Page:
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The snap taken today shows smoke rising in the Crawley area not far from Gatwick Airport.
It comes as the UK is facing a blistering heatwave sparking warnings of an increased risk of wildfires.
The scorching weather and months of low rainfall have lef the ground parched and at risk of wildfires breaking out.
The Met Office’s fire severity index (FSI), an assessment of how severe a fire could become if one were to start, is very high for most of England and Wales, and will reach “exceptional” – the highest level – for a swathe of England stretching to the border with Wales by the weekend.
In London, fire chiefs are urging people not to barbecue in open spaces or balconies, to put out their cigarettes properly and dispose of rubbish correctly.
London Fire Brigade said its control room had sent firefighters to deal with 340 grass, rubbish and open land fires during the first week of August – an eightfold increase on the 42 during the same week last year.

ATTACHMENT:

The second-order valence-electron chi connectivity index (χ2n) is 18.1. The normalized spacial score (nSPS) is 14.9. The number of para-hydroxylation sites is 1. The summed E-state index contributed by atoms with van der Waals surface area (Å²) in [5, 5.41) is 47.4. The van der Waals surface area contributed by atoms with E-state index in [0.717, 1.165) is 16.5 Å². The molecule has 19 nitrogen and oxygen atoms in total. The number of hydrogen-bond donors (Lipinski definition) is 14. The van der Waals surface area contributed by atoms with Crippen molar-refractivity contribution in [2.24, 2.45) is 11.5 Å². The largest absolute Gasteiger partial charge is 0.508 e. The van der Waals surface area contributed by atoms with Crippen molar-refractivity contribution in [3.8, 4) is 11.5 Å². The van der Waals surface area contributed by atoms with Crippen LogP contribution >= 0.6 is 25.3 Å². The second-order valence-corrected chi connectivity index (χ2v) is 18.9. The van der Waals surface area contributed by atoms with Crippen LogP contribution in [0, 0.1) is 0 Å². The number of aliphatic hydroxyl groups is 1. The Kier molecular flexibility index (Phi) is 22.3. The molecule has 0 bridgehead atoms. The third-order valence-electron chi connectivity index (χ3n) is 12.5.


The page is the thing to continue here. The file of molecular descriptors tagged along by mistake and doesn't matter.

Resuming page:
It comes as an amber warning for extreme heat has been issued by the Met Office for much of England and Wales.
The mercury is set to soar to as high as 34C today and up to a peak of 36C over the weekend in the areas covered by the alert.
Meanwhile, in northern England and Scotland temperatures are expected to be in the high 20s or even low 30s in some spots.
There is also a heat health alert in place from the UK Health Security Agency, with experts advising people to look out for those who are older or with existing health conditions, as well as young children.
Drought could be declared for some parts of England tomorrow with the National Drought Group – made up of Government and agency officials, water companies and other groups such as the National Farmers’ Union (NFU) – set to meet.
There are expectations drought could be declared for some parts of England such as southern and eastern areas.
The Met Office said there could be a “thundery breakdown” to the hot weather on Monday, although it was so far uncertain which areas could see rain.
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